Yet, in some cases, you might want to set the value associated with a let before the examples run. To do so, you can use let!. With let!, the defined memoized helper method is called within an implicit before hook for each example. In other words, the value associated with the let! is eagerly defined before the example is run.

Let's create a user in our context before we run our example:

describe "#count_users" do let(:account) { Account.create(name: 'Acc Ltd') } let!(:user) { User.create(name: 'Jane', account: account) } it "counts the users in the account" do expect(account.count_users).to eq(1) end end

This prevents us from additional setup or even a call to user within the before hook to get the value memoized.

let Vs Instance Variables in RSpec for Ruby

Some developers might be tempted to rely on instance variables through a describe or context and their before hooks:

describe "#count_users" do before do @account = Account.create(name: 'Acc Ltd') @user = User.create(name: 'Jane', account: @account) end it "counts the users in the account" do expect(@account.count_users).to eq(1) end end

This is not very practical. It adds dependencies and state sharing between contexts, weakens isolation, and is more difficult to debug.

The additional issue is that, if you were to make a call to an instance variable that has not been initialized, you'd get a nil value in return. That's in contrast to the exception you'd get if you were to call a local variable that doesn't exist (raising a NameError exception).

So, when writing tests with RSpec, let is preferred, and let! is to be used when you need an eager evaluation. Other methods to handle variables are not recommended.

Matchers in RSpec for Ruby

If describe, context, and it are very important to the structure of RSpec tests, the key part to making actual tests is matchers.

We have only seen a few, mainly be() and eq(). Those two are the simplest ones and are very handy. Here is a list of the others you should know about as a start:

  • eq: test the equality of two objects (actually, their equivalence, the same as ==); expect(1).to eq(1.0) # is true
  • eql: test the equality of two objects (if they are identical, not just equivalent); expect(1).to eql(1.0) # is false
  • be: test for object identity; be(true), be(false) ...
  • be_nil: test if an object is nil
  • be <= X: test if a number is less or equal to a value (X); also works with <, >, >=, ==
  • be_instance_of: test if an object is an instance of a specific class; expect( be_instance_of(String)
  • include: test if an object is part of a collection; expect(['a', 'b']).to include('a')
  • be_empty: test if a collection is empty; expect([]).to be_empty
  • start_with, end_with: test if a string or array starts (or ends) with the expected elements; expect('Brian is in the kitchen').to start_with('Brian'), expect([1, 2]).not_to start_with('0')
  • match: test if a string matches a regular expression; expect( match(/[a-zA-Z0-9]*/)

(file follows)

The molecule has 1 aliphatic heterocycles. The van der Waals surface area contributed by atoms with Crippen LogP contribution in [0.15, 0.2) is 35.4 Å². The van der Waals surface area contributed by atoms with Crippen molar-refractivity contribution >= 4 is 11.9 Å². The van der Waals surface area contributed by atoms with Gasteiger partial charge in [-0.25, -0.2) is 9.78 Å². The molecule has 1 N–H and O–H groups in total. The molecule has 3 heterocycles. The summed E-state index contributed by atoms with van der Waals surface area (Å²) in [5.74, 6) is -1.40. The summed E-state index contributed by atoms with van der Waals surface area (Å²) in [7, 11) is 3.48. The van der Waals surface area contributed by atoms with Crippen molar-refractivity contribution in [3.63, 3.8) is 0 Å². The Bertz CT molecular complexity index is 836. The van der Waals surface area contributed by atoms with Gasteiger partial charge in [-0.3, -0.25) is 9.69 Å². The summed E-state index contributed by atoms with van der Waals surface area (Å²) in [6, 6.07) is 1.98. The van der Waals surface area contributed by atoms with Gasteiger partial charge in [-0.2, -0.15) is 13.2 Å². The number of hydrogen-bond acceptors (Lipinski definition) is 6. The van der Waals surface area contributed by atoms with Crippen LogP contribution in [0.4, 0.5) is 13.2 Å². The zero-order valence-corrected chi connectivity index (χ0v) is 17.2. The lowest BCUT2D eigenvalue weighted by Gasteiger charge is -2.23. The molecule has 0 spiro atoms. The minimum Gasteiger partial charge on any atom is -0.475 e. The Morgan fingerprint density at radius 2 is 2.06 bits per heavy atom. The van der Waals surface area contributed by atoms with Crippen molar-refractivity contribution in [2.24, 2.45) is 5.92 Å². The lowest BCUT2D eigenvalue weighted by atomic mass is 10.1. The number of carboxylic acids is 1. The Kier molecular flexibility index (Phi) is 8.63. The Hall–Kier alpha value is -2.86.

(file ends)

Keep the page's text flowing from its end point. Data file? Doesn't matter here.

• respond_to: test if an object responds to a particular method; expect(user).to respond_to(:name)
  • have_attributes: test if an object has a specific attribute; expect(user).to have_attributes(age: 42)
  • have_key: test if a key is present within a hash; expect({ a: 1, b: 2 }).to have_key(:a)
  • raise_error: test if a block of code raises an error; expect { }.to raise_error(ArgumentError)
  • change: test that a block of code changes the value of an object or one of its attributes; expect { User.create }.to change(User.count).by(1), expect { user.activate! }.to change(user, :is_active).from(false).to(true)
  • to_all: test that all items in a collection match a given matcher; expect([nil, nil, nil]).to all(be_nil)
  • match_array: test that one array has the same items as the expected one (the order isn't of importance); expect([1, 3, 2]).to match_array([2, 1, 3])

You can already write most of the tests you'll ever need with those matchers. To read more about matchers, you can check out RSpec's documentation.

A Few Thoughts

As you have seen, we have yet to write a line of actual code; we just wrote tests. That might be the most crucial point of this article: RSpec's DSL and structure allow you to write your test first from the behavior point of view. When you start to work on a new class, you can first express the behavior as an RSpec example within a given context. Then, simply rely on the guard rails to make your implementation a reality.

That's actually how TDD works. We are not writing tests just for the sake of tests. Instead, we write tests to express the behavior we want to see from the code. In effect, those tests are merely a transcription (through RSpec DSL) of the behavior expected for a feature.

Wrapping Up

To summarize what we have covered in this article:

  • RSpec is a library that gives us a powerful DSL to express and test the behavior of code
  • describe is the main element to structure tests in each file
  • context is equivalent to describe, but is used to separate different contexts for testing code behavior
  • it allows us to define examples: the blocks within which tests happen
  • expectations define the actual tests with matchers
  • let and let! allow us to define memoized helpers through custom-named blocks to avoid repetitions; let! is eagerly loaded
  • subject allows us to clearly define what is being tested and can be named

In the next post, we will look at specific types of tests for different parts of a Ruby on Rails application.

Until then, happy coding!

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Thomas Riboulet

Thomas Riboulet

Our guest author Thomas is a Consultant Backend and Cloud Infrastructure Engineer based in France. For over 13 years, he has worked with startups and companies to scale their teams, products, and infrastructure. He has also been published several times in France's GNU/Linux magazine and on his blog.

All articles by Thomas Riboulet